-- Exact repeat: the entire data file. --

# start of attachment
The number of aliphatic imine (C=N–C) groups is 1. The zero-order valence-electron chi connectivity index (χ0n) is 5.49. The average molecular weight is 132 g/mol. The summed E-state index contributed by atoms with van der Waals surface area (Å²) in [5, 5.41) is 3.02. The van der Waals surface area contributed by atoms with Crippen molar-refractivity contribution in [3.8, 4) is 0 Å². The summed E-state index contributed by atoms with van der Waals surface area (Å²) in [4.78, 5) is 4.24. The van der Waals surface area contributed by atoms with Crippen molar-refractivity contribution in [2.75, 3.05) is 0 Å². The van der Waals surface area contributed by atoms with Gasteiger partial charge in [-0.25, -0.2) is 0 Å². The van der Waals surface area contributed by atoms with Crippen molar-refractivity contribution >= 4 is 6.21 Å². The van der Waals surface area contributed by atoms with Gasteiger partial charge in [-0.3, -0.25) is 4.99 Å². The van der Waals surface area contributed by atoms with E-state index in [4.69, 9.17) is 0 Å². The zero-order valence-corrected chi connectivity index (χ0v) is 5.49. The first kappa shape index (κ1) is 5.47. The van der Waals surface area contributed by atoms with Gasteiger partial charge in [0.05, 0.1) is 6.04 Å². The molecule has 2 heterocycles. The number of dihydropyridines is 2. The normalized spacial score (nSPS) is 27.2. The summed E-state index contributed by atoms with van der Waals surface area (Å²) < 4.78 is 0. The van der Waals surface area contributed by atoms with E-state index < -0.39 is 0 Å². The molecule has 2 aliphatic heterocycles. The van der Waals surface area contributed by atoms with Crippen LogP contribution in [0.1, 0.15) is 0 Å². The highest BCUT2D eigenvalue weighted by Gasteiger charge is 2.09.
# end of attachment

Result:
The number of aliphatic imine (C=N–C) groups is 1. The zero-order valence-electron chi connectivity index (χ0n) is 5.49. The average molecular weight is 132 g/mol. The summed E-state index contributed by atoms with van der Waals surface area (Å²) in [5, 5.41) is 3.02. The van der Waals surface area contributed by atoms with Crippen molar-refractivity contribution in [3.8, 4) is 0 Å². The summed E-state index contributed by atoms with van der Waals surface area (Å²) in [4.78, 5) is 4.24. The van der Waals surface area contributed by atoms with Crippen molar-refractivity contribution in [2.75, 3.05) is 0 Å². The van der Waals surface area contributed by atoms with Gasteiger partial charge in [-0.25, -0.2) is 0 Å². The van der Waals surface area contributed by atoms with Crippen molar-refractivity contribution >= 4 is 6.21 Å². The van der Waals surface area contributed by atoms with Gasteiger partial charge in [-0.3, -0.25) is 4.99 Å². The van der Waals surface area contributed by atoms with E-state index in [4.69, 9.17) is 0 Å². The zero-order valence-corrected chi connectivity index (χ0v) is 5.49. The first kappa shape index (κ1) is 5.47. The van der Waals surface area contributed by atoms with Gasteiger partial charge in [0.05, 0.1) is 6.04 Å². The molecule has 2 heterocycles. The number of dihydropyridines is 2. The normalized spacial score (nSPS) is 27.2. The summed E-state index contributed by atoms with van der Waals surface area (Å²) < 4.78 is 0. The van der Waals surface area contributed by atoms with E-state index < -0.39 is 0 Å². The molecule has 2 aliphatic heterocycles. The van der Waals surface area contributed by atoms with Crippen LogP contribution in [0.1, 0.15) is 0 Å². The highest BCUT2D eigenvalue weighted by Gasteiger charge is 2.09.